12:15 Caryle_Murphy And while the majority of Saudis are Sunni, the majority of Bahrainis are Shiites
12:15 Caryle_Murphy Now, what makes this rivalry toxic is that Iran, which puts itself out as a champion of Shiites
12:16 Caryle_Murphy is regarded as an interloper in the Arab world. And the Saudi government is adamant
12:16 Caryle_Murphy that Iran will not get the opportunity to get the upperhand in Bahrain, as it
12:16 Caryle_Murphy has done in Iraq, where Iran has close ties to the Shiite majority
12:16 Caryle_Murphy But returning to ur question: Now that the Saudis have gone in, how and when are they
12:17 Caryle_Murphy going to get out? Are they going to stay forever to stop any kind of political reform??
12:17 Caryle_Murphy Unknown.
12:17 Caryle_Murphy And by the way,
12:17 Caryle_Murphy Iran is making hay with this.
12:17 Caryle_Murphy In the vein of the pot calling the kettle black,
12:18 Caryle_Murphy Iran criticized the Saudis for helping Bahrain stifle opposition in the streets
12:18 Caryle_Murphy As if Iran forgot what it did to its own opposition in 2009
12:18 GlobalPost So, then, in Bahrain, is it primarily the Shiite majority that is taking to the streets?
12:19 Caryle_Murphy Well, yes. If you have a country whose population if 60 to 70 percent Shiite, then it's
12:19 Caryle_Murphy likely that most of your protesters will be Shiite
12:19 Caryle_Murphy Most reporters who were there when the protests began, noted that
12:20 Caryle_Murphy the protesters were calling for democratic reforms, they waved the Bahraini flag
12:20 Caryle_Murphy there were no sectarian demands
12:20 Caryle_Murphy However, as the weeks wore on the government got more and more nervous
12:20 Caryle_Murphy and began to accuse the protestors of being backed by Iran
12:20 Caryle_Murphy Now, I have no doubt that some among the protesters may see Iran as
12:21 Caryle_Murphy a big brother who could help them. But I think most protesters are Bahraini nationalists
12:21 Caryle_Murphy first
12:21 Caryle_Murphy and not Iranian agents
12:21 Caryle_Murphy Also, you can't forget that
12:21 Caryle_Murphy like Iraqis Shiites, the Bahrainis are Arabs
12:22 Caryle_Murphy while the Iranians are a different ethnic group: Persians
12:22 Caryle_Murphy And Arabs have never wanted to be ruled by Persians
12:22 Caryle_Murphy And Arabs have never wanted to be ruled by Persians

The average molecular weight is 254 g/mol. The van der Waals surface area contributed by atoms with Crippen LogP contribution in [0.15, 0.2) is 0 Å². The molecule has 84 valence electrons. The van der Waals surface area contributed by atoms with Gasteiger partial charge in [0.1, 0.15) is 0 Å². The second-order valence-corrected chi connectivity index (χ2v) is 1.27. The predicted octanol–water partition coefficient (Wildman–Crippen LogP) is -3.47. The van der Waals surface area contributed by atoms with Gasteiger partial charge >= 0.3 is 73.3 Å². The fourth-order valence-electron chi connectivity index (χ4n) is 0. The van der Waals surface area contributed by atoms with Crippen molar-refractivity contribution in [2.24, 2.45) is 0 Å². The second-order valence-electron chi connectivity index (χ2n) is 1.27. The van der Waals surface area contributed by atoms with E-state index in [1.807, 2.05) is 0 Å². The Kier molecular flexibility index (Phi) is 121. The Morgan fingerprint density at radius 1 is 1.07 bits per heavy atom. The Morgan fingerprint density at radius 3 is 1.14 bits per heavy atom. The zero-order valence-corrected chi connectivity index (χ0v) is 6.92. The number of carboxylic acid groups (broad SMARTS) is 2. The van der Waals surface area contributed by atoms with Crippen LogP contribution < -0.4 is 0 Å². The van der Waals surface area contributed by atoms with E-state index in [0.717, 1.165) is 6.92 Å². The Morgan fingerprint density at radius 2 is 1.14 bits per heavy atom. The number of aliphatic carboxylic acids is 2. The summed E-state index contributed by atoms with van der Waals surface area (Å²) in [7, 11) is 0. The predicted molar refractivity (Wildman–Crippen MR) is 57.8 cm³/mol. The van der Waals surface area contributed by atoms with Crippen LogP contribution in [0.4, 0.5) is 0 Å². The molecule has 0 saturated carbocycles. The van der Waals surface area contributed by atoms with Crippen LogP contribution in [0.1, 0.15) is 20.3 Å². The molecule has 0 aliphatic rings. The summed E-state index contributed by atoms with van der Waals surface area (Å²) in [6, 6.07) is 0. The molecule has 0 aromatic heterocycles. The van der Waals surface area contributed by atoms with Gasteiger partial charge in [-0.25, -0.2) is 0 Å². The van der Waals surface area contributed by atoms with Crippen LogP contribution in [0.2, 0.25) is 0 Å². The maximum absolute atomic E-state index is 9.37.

12:23 GlobalPost So before we wrap this up, let's talk about the U.S. role for a minute
12:23 Caryle_Murphy mmm
12:23 GlobalPost How has the U.S. responded to the protests in Bahrain?
12:23 Caryle_Murphy Well, it's been ambivalent. You can read what it has said and done two ways
12:23 Caryle_Murphy It did not criticize the Saudis for sending in troops, one.
12:24 Caryle_Murphy But it has publicly criticized the Bahraini ruling family for not
12:24 Caryle_Murphy offering a credible reform platform to the opposition. This was very evident
12:24 Caryle_Murphy after Sec Gates visit to Bahrain about ten days ago. He told reporters on the record
12:25 Caryle_Murphy that the royal family was not doing enough
12:25 Caryle_Murphy And Hillary Clinton said the Bahraini government was going in the wrong direction
12:25 Caryle_Murphy But we must keep in mind that Bahrain is home to the headquarters of the US Navy's 5th Fleet
12:26 Caryle_Murphy and it is not anxious to see a REVOLUTION there, as in Egypt
12:26 Caryle_Murphy It prefers that the royal family stay in place, but with some adjustments
12:26 Caryle_Murphy to accommodate rising political expectations of the Shiite majority
12:27 GlobalPost So do you think that for this reason U.S. foreign policy in the region has been somewhat inconsistent, comparing Bahrain, Saudi and Yemen to Tunisia, Egypt and Libya?
12:27 Caryle_Murphy You know that is common complaint I read about US foreign policy
12:28 Caryle_Murphy But I think that if it's not inconsistent, then it would be ineffectual and wrong. What do I mean?
12:28 Caryle_Murphy People tend to think that the Arab world is monochromatic
12:28 Caryle_Murphy It's not. Every country is different. They share many things--language and culture
12:29 Caryle_Murphy with each other, but Arab countries have different characteristics and also differenet priorities
12:29 Caryle_Murphy in US national interests.
12:30 Caryle_Murphy So, I think it is wise of Washington to try to tailor its overall policy (hopefully to support democratic changes and human rights respect)
12:30 Caryle_Murphy to each country in terms of what, realistically, will work in that particular nation
12:31 GlobalPost Great point. And I think that's a great place to wrap this up.
12:31 GlobalPost Thanks so much Caryle for joining us today and for all your insights
12:31 Caryle_Murphy You are welcome and I enjoyed it. Bye for now.
12:31 GlobalPost Take care and thanks to everyone who joined us.
12:32 GlobalPost This is GlobalPost, signing off...